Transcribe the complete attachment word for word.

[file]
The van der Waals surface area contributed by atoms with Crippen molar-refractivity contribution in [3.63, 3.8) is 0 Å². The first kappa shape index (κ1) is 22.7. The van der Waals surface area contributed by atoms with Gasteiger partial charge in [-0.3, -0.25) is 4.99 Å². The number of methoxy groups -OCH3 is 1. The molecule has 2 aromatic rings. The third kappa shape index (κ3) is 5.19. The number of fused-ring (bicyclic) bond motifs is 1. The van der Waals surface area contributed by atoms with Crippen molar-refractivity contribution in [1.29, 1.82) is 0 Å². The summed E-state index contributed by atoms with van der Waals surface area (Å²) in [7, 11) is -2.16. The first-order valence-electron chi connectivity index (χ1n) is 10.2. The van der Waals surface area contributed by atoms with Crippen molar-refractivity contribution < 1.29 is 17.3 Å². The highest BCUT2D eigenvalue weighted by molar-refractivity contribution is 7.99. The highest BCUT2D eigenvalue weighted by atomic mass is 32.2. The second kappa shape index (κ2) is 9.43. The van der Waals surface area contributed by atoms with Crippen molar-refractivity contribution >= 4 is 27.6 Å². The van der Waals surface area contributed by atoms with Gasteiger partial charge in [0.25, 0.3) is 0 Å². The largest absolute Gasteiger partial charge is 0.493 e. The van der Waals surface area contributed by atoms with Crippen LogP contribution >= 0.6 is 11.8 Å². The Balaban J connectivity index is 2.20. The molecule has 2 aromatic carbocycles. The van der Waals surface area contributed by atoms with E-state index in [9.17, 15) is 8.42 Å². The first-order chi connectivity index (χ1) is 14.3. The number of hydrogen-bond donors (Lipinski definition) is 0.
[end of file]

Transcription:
The van der Waals surface area contributed by atoms with Crippen molar-refractivity contribution in [3.63, 3.8) is 0 Å². The first kappa shape index (κ1) is 22.7. The van der Waals surface area contributed by atoms with Gasteiger partial charge in [-0.3, -0.25) is 4.99 Å². The number of methoxy groups -OCH3 is 1. The molecule has 2 aromatic rings. The third kappa shape index (κ3) is 5.19. The number of fused-ring (bicyclic) bond motifs is 1. The van der Waals surface area contributed by atoms with Crippen molar-refractivity contribution in [1.29, 1.82) is 0 Å². The summed E-state index contributed by atoms with van der Waals surface area (Å²) in [7, 11) is -2.16. The first-order valence-electron chi connectivity index (χ1n) is 10.2. The van der Waals surface area contributed by atoms with Crippen molar-refractivity contribution < 1.29 is 17.3 Å². The highest BCUT2D eigenvalue weighted by molar-refractivity contribution is 7.99. The highest BCUT2D eigenvalue weighted by atomic mass is 32.2. The second kappa shape index (κ2) is 9.43. The van der Waals surface area contributed by atoms with Crippen molar-refractivity contribution >= 4 is 27.6 Å². The van der Waals surface area contributed by atoms with Gasteiger partial charge in [0.25, 0.3) is 0 Å². The largest absolute Gasteiger partial charge is 0.493 e. The van der Waals surface area contributed by atoms with Crippen LogP contribution >= 0.6 is 11.8 Å². The Balaban J connectivity index is 2.20. The molecule has 2 aromatic carbocycles. The van der Waals surface area contributed by atoms with E-state index in [9.17, 15) is 8.42 Å². The first-order chi connectivity index (χ1) is 14.3. The number of hydrogen-bond donors (Lipinski definition) is 0.